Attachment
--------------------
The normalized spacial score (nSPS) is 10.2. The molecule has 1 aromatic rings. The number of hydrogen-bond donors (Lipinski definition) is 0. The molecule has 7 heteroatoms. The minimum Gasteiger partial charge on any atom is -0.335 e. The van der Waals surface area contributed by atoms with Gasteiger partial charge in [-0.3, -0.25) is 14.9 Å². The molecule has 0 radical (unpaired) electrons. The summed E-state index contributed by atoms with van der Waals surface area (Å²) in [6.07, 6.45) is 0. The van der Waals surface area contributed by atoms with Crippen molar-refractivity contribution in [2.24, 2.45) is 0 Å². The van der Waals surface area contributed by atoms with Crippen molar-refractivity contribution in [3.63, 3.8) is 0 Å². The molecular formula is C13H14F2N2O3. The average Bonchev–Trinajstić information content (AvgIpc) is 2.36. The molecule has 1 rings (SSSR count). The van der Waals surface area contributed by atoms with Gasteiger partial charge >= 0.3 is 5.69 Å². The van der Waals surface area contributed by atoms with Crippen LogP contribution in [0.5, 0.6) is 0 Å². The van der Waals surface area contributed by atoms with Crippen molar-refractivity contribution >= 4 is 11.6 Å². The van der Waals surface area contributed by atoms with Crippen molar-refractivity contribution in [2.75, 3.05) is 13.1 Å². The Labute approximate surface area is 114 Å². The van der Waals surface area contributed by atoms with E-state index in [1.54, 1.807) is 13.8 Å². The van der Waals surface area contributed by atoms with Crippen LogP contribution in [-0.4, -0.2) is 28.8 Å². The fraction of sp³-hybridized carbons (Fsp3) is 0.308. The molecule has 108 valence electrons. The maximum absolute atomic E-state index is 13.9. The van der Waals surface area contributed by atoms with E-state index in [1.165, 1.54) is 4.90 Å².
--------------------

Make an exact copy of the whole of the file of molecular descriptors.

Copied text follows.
The normalized spacial score (nSPS) is 10.2. The molecule has 1 aromatic rings. The number of hydrogen-bond donors (Lipinski definition) is 0. The molecule has 7 heteroatoms. The minimum Gasteiger partial charge on any atom is -0.335 e. The van der Waals surface area contributed by atoms with Gasteiger partial charge in [-0.3, -0.25) is 14.9 Å². The molecule has 0 radical (unpaired) electrons. The summed E-state index contributed by atoms with van der Waals surface area (Å²) in [6.07, 6.45) is 0. The van der Waals surface area contributed by atoms with Crippen molar-refractivity contribution in [2.24, 2.45) is 0 Å². The van der Waals surface area contributed by atoms with Crippen molar-refractivity contribution in [3.63, 3.8) is 0 Å². The molecular formula is C13H14F2N2O3. The average Bonchev–Trinajstić information content (AvgIpc) is 2.36. The molecule has 1 rings (SSSR count). The van der Waals surface area contributed by atoms with Gasteiger partial charge >= 0.3 is 5.69 Å². The van der Waals surface area contributed by atoms with Crippen LogP contribution in [0.5, 0.6) is 0 Å². The van der Waals surface area contributed by atoms with Crippen molar-refractivity contribution >= 4 is 11.6 Å². The van der Waals surface area contributed by atoms with Crippen molar-refractivity contribution in [2.75, 3.05) is 13.1 Å². The Labute approximate surface area is 114 Å². The van der Waals surface area contributed by atoms with E-state index in [1.54, 1.807) is 13.8 Å². The van der Waals surface area contributed by atoms with Crippen LogP contribution in [-0.4, -0.2) is 28.8 Å². The fraction of sp³-hybridized carbons (Fsp3) is 0.308. The molecule has 108 valence electrons. The maximum absolute atomic E-state index is 13.9. The van der Waals surface area contributed by atoms with E-state index in [1.165, 1.54) is 4.90 Å².